If you want your voice heard at a City Council meeting, sign up early and be prepared to shorten your remarks if asked.
Council members voted 9-0 Tuesday to approve several changes to the rules of procedure covering how the public can address them.
Residents will still be allowed to speak for three minutes, which has been the case for decades. Beginning in December, however, residents must be registered to speak by 5 p.m. the day of the meeting. That can be done online, in person or by calling the city secretary’s office.
The previous rule allowed residents to sign up by 6:45 p.m. The council initially considered making the deadline 2 p.m. Councilwoman Kelly Allen Gray pushed for the later time, saying it would coincide with the close of business.
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The council began looking at changing the rules in late July after enduring months of personal attacks, screaming, foul language and name-calling directed at city staff and council members.
Outbursts during the meetings were also rising, particularly with some speakers who addressed the council on police-related matters, including the controversial December arrest of Jacqueline Craig, a black woman, by a white police officer.
“This is not about limiting citizen engagement,” Mayor Betsy Price said, but more about bringing more order and decorum to the meetings.
About a dozen residents spoke against making any changes.
To draft the new rules, City Attorney Sarah Fullenwider researched the rules followed by the top 50 most populous U.S. cities and also spoke with each council member about what he or she would like to see done.
“Overall, the city of Fort Worth is generous regarding its rules,” she said. “We are somewhere in the middle of the top cities.”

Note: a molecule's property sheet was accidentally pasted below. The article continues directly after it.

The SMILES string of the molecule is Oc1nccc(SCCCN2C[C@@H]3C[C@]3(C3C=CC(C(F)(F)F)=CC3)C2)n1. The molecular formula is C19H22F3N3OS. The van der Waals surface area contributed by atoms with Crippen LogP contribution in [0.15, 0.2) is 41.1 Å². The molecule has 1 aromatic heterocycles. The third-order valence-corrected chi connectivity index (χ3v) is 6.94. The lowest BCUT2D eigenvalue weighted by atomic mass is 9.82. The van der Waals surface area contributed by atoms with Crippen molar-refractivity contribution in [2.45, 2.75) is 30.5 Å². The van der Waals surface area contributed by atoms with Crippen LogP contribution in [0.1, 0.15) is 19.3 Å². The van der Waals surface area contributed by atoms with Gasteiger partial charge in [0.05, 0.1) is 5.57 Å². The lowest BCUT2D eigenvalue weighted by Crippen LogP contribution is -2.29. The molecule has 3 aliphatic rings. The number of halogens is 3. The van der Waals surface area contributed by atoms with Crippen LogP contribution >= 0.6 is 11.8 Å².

For example, some cities require speakers to sign up days ahead of time and limit the number of times a month residents can speak on a topic.
Because the changes are significant, the new rules will go into effect Nov. 30 to give the city time to get word out to the public.
In other changes, a person representing a group of 10 or more people will be given six minutes to speak, down from 10 minutes. That will be the case whether it’s an agenda item or citizen presentations at the end of the meeting. Initially the council looked at doing away with the 10-minute rule only for citizen presentations.
If there are a lot of speakers on one issue or if the council has a particularly long agenda, the mayor may reduce the time limit to two minutes. That’s expected to be done rarely, however.
The new rules will also address conduct by members of the public attending the meetings. Among those, attendees shouldn’t get in the way of or intimidate others, or be disruptive. Attendees must not be unreasonably loud or use prolonged yelling or screaming or make other noise to disrupt the meeting.
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Speakers will not be allowed to use threatening, hostile, abusive, vulgar or obscene language. Disruptive individuals will be given a warning, but if the bad behavior persists, their speaking privileges can be revoked and the person removed from the meeting and barred from returning that night.
Because council meetings are broadcast, there has been a growing concern among speakers about giving out their home address. They will now only be required to verbally give their name and city of residence. Their address and other information will still be required when signing up to speak.
The council’s rules of procedure were first adopted in 1960 and have been amended several times. In 1960, there were no rules regarding citizen presentations.
Vocal supporters of Jacqueline Craig attended the first Fort Worth city Council meeting of the year to call for the firing of Fort Worth police officer William Martin. firstname.lastname@example.org
Rev. Michael Bell criticizes city leaders about the Jacqueline Craig case and racial issues at the Fort Worth City Council meeting on June 20. Steve Wilsonswilson@star-telegram.com
United Fort Worth and Unite With Us, Not Against Us members speak out Tuesday night after the Fort Worth City Council vote against joining a lawsuit against Senate Bill 4, the "sanctuary cities" law. Denise Harris email@example.com